[Editor’s note: This is an excerpt from Fly Fishing Treasures: The World of Fly Fishers and Collecting, by Steve Woit. The book offers a colorful review of the world of fly fishers and collecting, including 30 interviews with leading collectors, experts, museum and club curators, tackle manufacturers, auctioneers and traders and dealers of antique, vintage and collectible fly fishing tackle.]
Moirajeanne FitzGerald’s home in Lancaster, Pennsylvania could easily qualify as a leading museum dedicated to the fascinating history of women who fish. Mj, as her friends know her, is a one-woman powerhouse on this intriguing subject, reminding us all that women have been fishing as long as men have. This is a fact that hasn’t always been recognized by the fly fishing community.
In the U.K. and around the world, it has been documented in the record books that women have landed some of the largest Atlantic salmon. The prioress Dame Juliana Berners’ landmark work Treatyse of fysshynge wyth an Angle, Printed in 1496, is believed to be one of the first published works on fly fishing in the world.
Women have also been inventing and tying flies since the beginning. Mary Orvis Marbury in Vermont wrote the landmark American book Favorite Flies, and Megan Boyd in Scotland was perhaps the most famous salmon fly tier of all. With the advent of commercial fly tying, in terms of overall fly production, women have probably tied more flies than men.
In addition to commercial production, many notable women also contributed to the evolution of fly design and created and tied innovative new patterns, including Carrie Stevens of Maine, whose streamer patterns, such as the Gray Ghost, were both novel and beautiful.
Theodore Gordon’s fly fishing companion was often a woman, although due in part to the social mores of the time little is known about her. Margaret Penn, the daughter of William Penn, the founder of the Pennsylvania, was also an early flyfisher in the 1700’s. One of her rods, imported from England, is held in the State Museum of Pennsylvania.
One of Maine’s most famous flyfishers was Cornelia “Fly Rod Crosby”, one of the pioneers in promoting angling as a destination sport in the 1890’s. She was in fact the first Maine Guide registered by the state in 1897.
Today, many of the leading fly fishing and outdoor brands such as Orvis, Patagonia, Columbia, and Simms have directed their marketing attention to promoting their brands to women flyfishers, who represent one of the most rapidly growing customer segments for the industry.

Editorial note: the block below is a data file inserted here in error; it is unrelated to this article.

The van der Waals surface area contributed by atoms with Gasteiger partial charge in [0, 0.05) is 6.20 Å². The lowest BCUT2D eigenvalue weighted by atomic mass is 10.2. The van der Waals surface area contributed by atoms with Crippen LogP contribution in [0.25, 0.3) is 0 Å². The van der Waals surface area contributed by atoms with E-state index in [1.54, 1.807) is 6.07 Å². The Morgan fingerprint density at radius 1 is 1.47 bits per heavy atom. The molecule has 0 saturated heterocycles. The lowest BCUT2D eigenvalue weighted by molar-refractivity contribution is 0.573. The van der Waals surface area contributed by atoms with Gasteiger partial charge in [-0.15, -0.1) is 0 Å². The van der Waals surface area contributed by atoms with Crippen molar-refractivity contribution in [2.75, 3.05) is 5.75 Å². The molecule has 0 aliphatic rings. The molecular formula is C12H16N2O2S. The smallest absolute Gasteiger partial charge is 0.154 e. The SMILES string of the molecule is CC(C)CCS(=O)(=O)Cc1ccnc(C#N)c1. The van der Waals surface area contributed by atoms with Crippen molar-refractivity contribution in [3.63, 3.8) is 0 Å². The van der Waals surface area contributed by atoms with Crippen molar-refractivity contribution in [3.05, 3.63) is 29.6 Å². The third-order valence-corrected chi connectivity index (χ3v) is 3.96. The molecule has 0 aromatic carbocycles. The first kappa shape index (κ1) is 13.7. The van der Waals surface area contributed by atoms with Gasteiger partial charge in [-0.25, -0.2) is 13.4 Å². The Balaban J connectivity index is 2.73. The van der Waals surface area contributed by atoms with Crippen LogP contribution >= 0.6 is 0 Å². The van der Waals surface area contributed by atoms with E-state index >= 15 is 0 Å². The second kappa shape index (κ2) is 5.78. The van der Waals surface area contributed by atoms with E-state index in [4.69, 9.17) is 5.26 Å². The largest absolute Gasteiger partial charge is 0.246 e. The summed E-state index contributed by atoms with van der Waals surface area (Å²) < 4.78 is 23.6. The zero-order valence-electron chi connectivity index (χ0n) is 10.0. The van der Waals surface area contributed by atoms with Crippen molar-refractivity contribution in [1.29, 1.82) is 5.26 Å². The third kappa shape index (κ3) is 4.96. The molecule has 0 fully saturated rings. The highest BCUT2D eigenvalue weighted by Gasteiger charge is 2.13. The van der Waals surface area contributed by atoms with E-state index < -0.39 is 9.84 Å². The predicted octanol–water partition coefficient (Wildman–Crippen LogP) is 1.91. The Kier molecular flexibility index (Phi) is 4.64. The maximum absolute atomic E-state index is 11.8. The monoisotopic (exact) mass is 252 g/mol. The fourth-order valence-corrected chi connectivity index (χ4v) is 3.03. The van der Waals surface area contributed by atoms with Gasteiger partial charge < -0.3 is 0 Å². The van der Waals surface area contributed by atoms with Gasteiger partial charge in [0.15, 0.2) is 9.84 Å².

Mj has been fly fishing for decades, enjoying the sport with both men and women. Years ago, a chance find of some antique cabinet cards from the 1880’s in upstate New York featuring a woman fishing in the Adirondacks led her to the accumulate
and curate of one of the most extensive collections of photos and ephemera featuring women anglers.
She has also collected hundreds of real photo postcards of female anglers. The early invention of a powerful portable and easy-to-use Kodak camera that produced real photo postcards captured women fishing and fly fishing alongside men, with their families, their fathers, brothers and sisters or by themselves.
Photos of women fishing, hunting, or traveling the rodeo circuit and enjoying other traditionally male oriented sports are a fascinating reminder that women have always been part of our outdoor sporting heritage. Some of photos reflect the pioneering nature of women in the U.S. West and Midwest, when women settlers spent much of their time outdoors, along with the men.
Now a very active category for collectors, images of women fishing and fly fishing have become very valuable and collectible. Mj culled many of the postcards in her collection from more general accumulations of postcards at paper and postcard shows.
She is fascinated by history and by the exploits of women who do interesting things, so the search for photographic and artistic representation of women in the outdoors became a passion.
Mj is an adventurous and accomplished flyfisher and a member of many fishing associations and of the angling clubs founded for women, including the International Women Fly Fishers, the Delaware Valley Women Fly Fishers, the Chesapeake Women Anglers and others. She has also served on the board of the Pennsylvania Fly Fishing Museum Association.
She is a graduate of the Reel Women Fly Fishing Adventures guide school in Montana, co-founded and run by Lori-Ann Murphy, the first woman to be named an Orvis-endorsed fly fishing guide.